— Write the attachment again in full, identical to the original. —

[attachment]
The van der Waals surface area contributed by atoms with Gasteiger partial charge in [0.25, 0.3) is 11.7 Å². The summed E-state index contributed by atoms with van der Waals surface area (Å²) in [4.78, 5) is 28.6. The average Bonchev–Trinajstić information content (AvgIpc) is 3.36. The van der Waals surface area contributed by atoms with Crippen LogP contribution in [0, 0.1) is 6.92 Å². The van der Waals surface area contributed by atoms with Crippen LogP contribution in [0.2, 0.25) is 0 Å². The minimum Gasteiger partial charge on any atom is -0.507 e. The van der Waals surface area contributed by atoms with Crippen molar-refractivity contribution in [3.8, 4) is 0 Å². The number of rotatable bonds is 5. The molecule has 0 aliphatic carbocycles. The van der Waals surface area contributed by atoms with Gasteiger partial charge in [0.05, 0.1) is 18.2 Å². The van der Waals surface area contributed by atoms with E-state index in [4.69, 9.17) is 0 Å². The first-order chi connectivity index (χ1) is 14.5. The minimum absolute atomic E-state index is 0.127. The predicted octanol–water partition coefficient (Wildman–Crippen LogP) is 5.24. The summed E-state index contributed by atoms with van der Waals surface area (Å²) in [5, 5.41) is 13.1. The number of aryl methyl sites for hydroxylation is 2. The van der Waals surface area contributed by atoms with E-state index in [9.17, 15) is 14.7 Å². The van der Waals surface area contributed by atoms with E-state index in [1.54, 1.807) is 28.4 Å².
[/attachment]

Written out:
The van der Waals surface area contributed by atoms with Gasteiger partial charge in [0.25, 0.3) is 11.7 Å². The summed E-state index contributed by atoms with van der Waals surface area (Å²) in [4.78, 5) is 28.6. The average Bonchev–Trinajstić information content (AvgIpc) is 3.36. The van der Waals surface area contributed by atoms with Crippen LogP contribution in [0, 0.1) is 6.92 Å². The van der Waals surface area contributed by atoms with Crippen LogP contribution in [0.2, 0.25) is 0 Å². The minimum Gasteiger partial charge on any atom is -0.507 e. The van der Waals surface area contributed by atoms with Crippen molar-refractivity contribution in [3.8, 4) is 0 Å². The number of rotatable bonds is 5. The molecule has 0 aliphatic carbocycles. The van der Waals surface area contributed by atoms with Gasteiger partial charge in [0.05, 0.1) is 18.2 Å². The van der Waals surface area contributed by atoms with E-state index in [4.69, 9.17) is 0 Å². The first-order chi connectivity index (χ1) is 14.5. The minimum absolute atomic E-state index is 0.127. The predicted octanol–water partition coefficient (Wildman–Crippen LogP) is 5.24. The summed E-state index contributed by atoms with van der Waals surface area (Å²) in [5, 5.41) is 13.1. The number of aryl methyl sites for hydroxylation is 2. The van der Waals surface area contributed by atoms with E-state index in [9.17, 15) is 14.7 Å². The van der Waals surface area contributed by atoms with E-state index in [1.54, 1.807) is 28.4 Å².